Rolled by the Meuse or at the Bois Sabot,
Accents of ours were in the fierce melee;
And on those furthest rims of hallowed ground
Where the forlorn, the gallant charge expires,
When the slain bugler has long ceased to sound,
And on the tangled wires
The last wild rally staggers, crumbles, stops,
Withered beneath the shrapnel’s iron showers:—
Now heaven be thanked, we gave a. few brave drops;
Now heaven be thanked, a few brave drops were ours.”
There, holding still, in frozen steadfastness,
Their bayonets toward the beckoning frontiers,
They lie—our comrades—lie among their peers,
Clad in the glory of fallen warriors,
Grim clusters under thorny trellises,
Dry, furthest foam upon disastrous shores,
Leaves that made last year beautiful, still strewn
Even as they fell, unchanged, beneath the changing moon;
And earth in her divine indifference
Rolls on, and many paltry things and mean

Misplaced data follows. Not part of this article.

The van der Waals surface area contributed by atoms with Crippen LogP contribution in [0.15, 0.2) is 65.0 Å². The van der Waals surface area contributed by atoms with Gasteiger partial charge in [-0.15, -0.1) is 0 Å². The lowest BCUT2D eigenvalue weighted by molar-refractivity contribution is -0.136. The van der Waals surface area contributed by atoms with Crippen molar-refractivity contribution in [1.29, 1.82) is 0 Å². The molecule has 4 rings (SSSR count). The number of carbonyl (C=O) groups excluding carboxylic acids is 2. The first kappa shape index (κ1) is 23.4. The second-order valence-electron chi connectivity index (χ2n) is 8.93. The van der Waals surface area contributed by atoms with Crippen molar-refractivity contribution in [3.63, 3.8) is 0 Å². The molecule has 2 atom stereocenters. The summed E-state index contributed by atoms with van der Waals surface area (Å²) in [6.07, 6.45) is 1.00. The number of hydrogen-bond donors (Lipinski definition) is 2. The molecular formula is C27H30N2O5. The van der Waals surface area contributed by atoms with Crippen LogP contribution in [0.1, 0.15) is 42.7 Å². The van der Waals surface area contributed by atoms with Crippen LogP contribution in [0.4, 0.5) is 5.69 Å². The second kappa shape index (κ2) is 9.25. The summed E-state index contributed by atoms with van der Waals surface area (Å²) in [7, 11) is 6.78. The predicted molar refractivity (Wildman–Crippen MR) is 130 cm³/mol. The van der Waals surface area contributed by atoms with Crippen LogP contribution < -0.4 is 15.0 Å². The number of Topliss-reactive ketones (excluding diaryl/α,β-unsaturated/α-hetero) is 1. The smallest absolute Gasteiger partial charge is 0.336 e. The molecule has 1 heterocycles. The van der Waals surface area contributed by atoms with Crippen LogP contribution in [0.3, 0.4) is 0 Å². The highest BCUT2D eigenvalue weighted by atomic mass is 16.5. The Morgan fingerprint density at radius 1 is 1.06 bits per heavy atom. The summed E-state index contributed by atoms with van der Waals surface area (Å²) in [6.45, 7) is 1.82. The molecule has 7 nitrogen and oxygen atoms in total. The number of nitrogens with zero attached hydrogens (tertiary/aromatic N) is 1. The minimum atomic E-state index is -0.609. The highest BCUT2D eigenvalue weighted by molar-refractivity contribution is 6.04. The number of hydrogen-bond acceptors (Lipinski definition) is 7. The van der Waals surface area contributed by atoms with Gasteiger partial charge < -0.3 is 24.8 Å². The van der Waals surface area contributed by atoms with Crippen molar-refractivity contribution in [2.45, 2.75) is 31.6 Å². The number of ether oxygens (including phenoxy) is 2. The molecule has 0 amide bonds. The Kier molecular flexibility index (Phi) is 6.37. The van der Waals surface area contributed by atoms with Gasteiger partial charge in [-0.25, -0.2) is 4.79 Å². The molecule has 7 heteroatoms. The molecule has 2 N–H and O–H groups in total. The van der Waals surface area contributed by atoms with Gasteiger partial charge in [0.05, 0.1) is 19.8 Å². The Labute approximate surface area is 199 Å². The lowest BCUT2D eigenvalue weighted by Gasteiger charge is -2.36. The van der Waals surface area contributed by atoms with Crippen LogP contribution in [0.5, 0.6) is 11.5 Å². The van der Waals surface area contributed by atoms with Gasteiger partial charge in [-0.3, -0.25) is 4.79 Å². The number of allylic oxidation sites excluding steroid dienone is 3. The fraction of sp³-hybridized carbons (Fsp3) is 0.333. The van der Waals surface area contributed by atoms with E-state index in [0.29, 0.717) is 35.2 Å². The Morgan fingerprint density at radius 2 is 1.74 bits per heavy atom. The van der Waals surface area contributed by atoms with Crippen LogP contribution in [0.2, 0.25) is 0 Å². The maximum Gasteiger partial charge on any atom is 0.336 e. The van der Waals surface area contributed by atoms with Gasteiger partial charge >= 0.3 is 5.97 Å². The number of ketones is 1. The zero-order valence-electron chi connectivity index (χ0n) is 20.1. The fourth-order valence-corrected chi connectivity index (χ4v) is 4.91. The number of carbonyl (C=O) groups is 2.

Prate to be heard and caper to be seen.
But they are silent, calm; their eloquence
Is that incomparable attitude;
No human presences their witness are,
But summer clouds and sunset crimson-hued,
And showers and night winds and the northern star.
Nay, even our salutations seem profane,
Opposed to their Elysian quietude;
Our salutations calling from afar,
From our ignobler plane
And undistinction of our lesser parts:
Hail, brothers, and farewell; you are twice blest, brave hearts.
Double your glory is who perished thus,
For you have died for France and vindicated us.